My parents have learnt she loves children and will wag her backend off and/or cross traffic at the sight of one. She’s also an optimist. Despite evidence she’s been abused by the adult man of her previous life, she continues to approach men, cowering with appeasing Bambi-eyes, sometimes dragging herself along on her stomach to reach them in the hope of their approval.

I marvel at how adaptive and forgiving dogs can be and for Little Dog, most of the fears and anxieties she exhibited in those early days have dissipated, or in some instances, disappeared altogether.

This brings me to the day she was attacked by another dog. She survived, and she walks through the park where the attack took place without hesitation and continues to ignore other dogs like they don’t exist. The only thing that has changed is Little Dog gets defensive when strange dogs race up to her, even if they intend to play. They can bark or do cartwheels for all she cares so long as they keep their distance, but a fast-paced introduction leads to growling and a brief scuffle. This is compounded by my mum’s own anxiety on the issue, who’s now fearful of any dog off-lead.

This would be manageable except for the surprising number of dog walkers who disrespect our wish to not engage with their dog.

They say, ‘it’s fine, she won’t hurt’ or, ‘he’s friendly’ but it’s incidental – we don’t want other dogs racing towards ours but we cannot convey this, or Little Dog’s back-story before the other dog gets to us. Even if we manage to say ‘Can you please put your dog on lead’ they offer the same answers. A man told my mum to take her ‘f*cking dog elsewhere’ among other profanities as he had no control over his own dog nor had he bothered to even bring a lead. In another instance a woman told me indignantly it was an off-lead area. I said, ‘that’s fine, but as you have no control over your dog, how can I protect yours from mine?’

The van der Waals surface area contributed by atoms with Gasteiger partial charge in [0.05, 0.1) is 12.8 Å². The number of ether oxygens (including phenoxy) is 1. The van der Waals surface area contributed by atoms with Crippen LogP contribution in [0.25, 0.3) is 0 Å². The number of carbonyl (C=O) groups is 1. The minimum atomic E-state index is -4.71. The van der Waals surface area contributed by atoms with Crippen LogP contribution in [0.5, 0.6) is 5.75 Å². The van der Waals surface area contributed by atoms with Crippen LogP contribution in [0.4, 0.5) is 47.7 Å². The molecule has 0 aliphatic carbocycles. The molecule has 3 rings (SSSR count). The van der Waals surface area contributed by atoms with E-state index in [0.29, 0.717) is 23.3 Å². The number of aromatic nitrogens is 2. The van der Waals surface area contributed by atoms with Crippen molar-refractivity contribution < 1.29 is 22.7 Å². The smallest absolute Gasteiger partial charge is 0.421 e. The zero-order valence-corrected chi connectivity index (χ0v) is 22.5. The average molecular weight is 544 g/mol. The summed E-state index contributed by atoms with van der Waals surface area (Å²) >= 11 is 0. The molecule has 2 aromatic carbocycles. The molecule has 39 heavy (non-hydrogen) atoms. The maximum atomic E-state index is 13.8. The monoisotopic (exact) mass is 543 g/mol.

[Okay, so I wasn’t quite that eloquent, but I conveyed that point and it gave her something to think about.]

Even though we put our dog on lead when another approaches, it’s rarely read as a sign by them to do the same. One lady once let her dog off to meet ours. She was lovely, and the dog was lovely but that’s beside the point. By the time Mum was able to explain her concerns, the dogs had been with each other long enough to settle. Mum said it makes her feel like a over-reactive fool when she cannot prevent the exchange and then all her concerns amount to nothing.

As Little Dog is calm and unreactive, I guess people assume she’s ‘okay’ and they can please themselves, but I’m certain they’d be more cautious if Mum owned a Rottweiler or a Doberman or a German Shepherd. And simply because your dog isn’t the ‘problem’ dog, doesn’t mean you should be inconsiderate of others. Here’s another perspective, in this blog post by Liz.

Our dog is great with other dogs, if given the time to adjust to their presence. Please think about the dog walkers you approach – they may be one of those wonderful people who’ve adopted a ‘broken’ dog or they have a dog with a complex history. Respect that.

You do not know their story.